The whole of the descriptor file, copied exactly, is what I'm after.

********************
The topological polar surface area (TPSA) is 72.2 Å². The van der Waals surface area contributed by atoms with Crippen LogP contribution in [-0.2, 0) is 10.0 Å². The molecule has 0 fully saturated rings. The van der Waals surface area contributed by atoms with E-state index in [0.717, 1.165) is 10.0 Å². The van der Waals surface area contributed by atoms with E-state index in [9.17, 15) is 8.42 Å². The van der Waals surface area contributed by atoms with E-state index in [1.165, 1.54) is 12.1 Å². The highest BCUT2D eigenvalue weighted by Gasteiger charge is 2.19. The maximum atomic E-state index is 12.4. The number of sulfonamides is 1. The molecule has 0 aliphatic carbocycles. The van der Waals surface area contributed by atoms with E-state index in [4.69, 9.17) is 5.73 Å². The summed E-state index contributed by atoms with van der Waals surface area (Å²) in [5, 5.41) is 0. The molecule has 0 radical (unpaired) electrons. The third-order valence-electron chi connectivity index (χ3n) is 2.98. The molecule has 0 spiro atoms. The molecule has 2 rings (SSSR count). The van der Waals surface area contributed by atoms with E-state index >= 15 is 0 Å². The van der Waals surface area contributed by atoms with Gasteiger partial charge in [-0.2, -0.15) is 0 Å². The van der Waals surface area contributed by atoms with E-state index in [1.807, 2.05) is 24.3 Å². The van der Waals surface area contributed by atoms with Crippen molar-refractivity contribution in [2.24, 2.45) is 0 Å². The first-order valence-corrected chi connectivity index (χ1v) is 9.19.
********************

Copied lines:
The topological polar surface area (TPSA) is 72.2 Å². The van der Waals surface area contributed by atoms with Crippen LogP contribution in [-0.2, 0) is 10.0 Å². The molecule has 0 fully saturated rings. The van der Waals surface area contributed by atoms with E-state index in [0.717, 1.165) is 10.0 Å². The van der Waals surface area contributed by atoms with E-state index in [9.17, 15) is 8.42 Å². The van der Waals surface area contributed by atoms with E-state index in [1.165, 1.54) is 12.1 Å². The highest BCUT2D eigenvalue weighted by Gasteiger charge is 2.19. The maximum atomic E-state index is 12.4. The number of sulfonamides is 1. The molecule has 0 aliphatic carbocycles. The van der Waals surface area contributed by atoms with E-state index in [4.69, 9.17) is 5.73 Å². The summed E-state index contributed by atoms with van der Waals surface area (Å²) in [5, 5.41) is 0. The molecule has 0 radical (unpaired) electrons. The third-order valence-electron chi connectivity index (χ3n) is 2.98. The molecule has 0 spiro atoms. The molecule has 2 rings (SSSR count). The van der Waals surface area contributed by atoms with E-state index >= 15 is 0 Å². The van der Waals surface area contributed by atoms with Gasteiger partial charge in [-0.2, -0.15) is 0 Å². The van der Waals surface area contributed by atoms with E-state index in [1.807, 2.05) is 24.3 Å². The van der Waals surface area contributed by atoms with Crippen molar-refractivity contribution in [2.24, 2.45) is 0 Å². The first-order valence-corrected chi connectivity index (χ1v) is 9.19.